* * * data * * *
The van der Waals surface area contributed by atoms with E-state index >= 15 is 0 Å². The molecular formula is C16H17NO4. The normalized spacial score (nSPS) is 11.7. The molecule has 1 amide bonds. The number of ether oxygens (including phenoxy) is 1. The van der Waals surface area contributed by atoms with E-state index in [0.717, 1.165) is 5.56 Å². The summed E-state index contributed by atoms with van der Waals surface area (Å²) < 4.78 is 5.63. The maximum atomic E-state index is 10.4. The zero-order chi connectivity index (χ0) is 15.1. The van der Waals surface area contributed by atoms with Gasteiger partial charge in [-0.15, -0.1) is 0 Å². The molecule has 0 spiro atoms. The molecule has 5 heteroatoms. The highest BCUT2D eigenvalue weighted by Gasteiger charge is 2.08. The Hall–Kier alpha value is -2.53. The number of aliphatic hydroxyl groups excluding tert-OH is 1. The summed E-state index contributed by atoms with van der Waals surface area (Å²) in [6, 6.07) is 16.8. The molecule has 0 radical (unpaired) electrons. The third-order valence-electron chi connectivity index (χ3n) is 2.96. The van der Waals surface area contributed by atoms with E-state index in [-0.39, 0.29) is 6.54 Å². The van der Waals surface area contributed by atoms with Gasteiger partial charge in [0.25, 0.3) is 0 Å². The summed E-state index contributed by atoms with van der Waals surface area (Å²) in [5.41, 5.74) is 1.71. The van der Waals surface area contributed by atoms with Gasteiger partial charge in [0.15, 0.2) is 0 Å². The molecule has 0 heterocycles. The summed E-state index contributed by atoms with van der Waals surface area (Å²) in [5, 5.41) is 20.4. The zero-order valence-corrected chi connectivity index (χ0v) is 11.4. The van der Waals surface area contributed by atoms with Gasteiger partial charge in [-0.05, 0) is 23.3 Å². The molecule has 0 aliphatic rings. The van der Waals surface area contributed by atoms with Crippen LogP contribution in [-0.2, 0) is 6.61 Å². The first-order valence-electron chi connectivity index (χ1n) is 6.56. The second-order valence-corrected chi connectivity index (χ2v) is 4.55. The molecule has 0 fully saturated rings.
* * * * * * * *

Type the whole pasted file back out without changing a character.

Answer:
The van der Waals surface area contributed by atoms with E-state index >= 15 is 0 Å². The molecular formula is C16H17NO4. The normalized spacial score (nSPS) is 11.7. The molecule has 1 amide bonds. The number of ether oxygens (including phenoxy) is 1. The van der Waals surface area contributed by atoms with E-state index in [0.717, 1.165) is 5.56 Å². The summed E-state index contributed by atoms with van der Waals surface area (Å²) < 4.78 is 5.63. The maximum atomic E-state index is 10.4. The zero-order chi connectivity index (χ0) is 15.1. The van der Waals surface area contributed by atoms with Gasteiger partial charge in [-0.15, -0.1) is 0 Å². The molecule has 0 spiro atoms. The molecule has 5 heteroatoms. The highest BCUT2D eigenvalue weighted by Gasteiger charge is 2.08. The Hall–Kier alpha value is -2.53. The number of aliphatic hydroxyl groups excluding tert-OH is 1. The summed E-state index contributed by atoms with van der Waals surface area (Å²) in [6, 6.07) is 16.8. The molecule has 0 radical (unpaired) electrons. The third-order valence-electron chi connectivity index (χ3n) is 2.96. The van der Waals surface area contributed by atoms with E-state index in [-0.39, 0.29) is 6.54 Å². The van der Waals surface area contributed by atoms with Gasteiger partial charge in [0.25, 0.3) is 0 Å². The summed E-state index contributed by atoms with van der Waals surface area (Å²) in [5.41, 5.74) is 1.71. The van der Waals surface area contributed by atoms with Gasteiger partial charge in [0.15, 0.2) is 0 Å². The molecule has 0 heterocycles. The summed E-state index contributed by atoms with van der Waals surface area (Å²) in [5, 5.41) is 20.4. The zero-order valence-corrected chi connectivity index (χ0v) is 11.4. The van der Waals surface area contributed by atoms with Gasteiger partial charge in [-0.05, 0) is 23.3 Å². The molecule has 0 aliphatic rings. The van der Waals surface area contributed by atoms with Crippen LogP contribution in [-0.2, 0) is 6.61 Å². The first-order valence-electron chi connectivity index (χ1n) is 6.56. The second-order valence-corrected chi connectivity index (χ2v) is 4.55. The molecule has 0 fully saturated rings.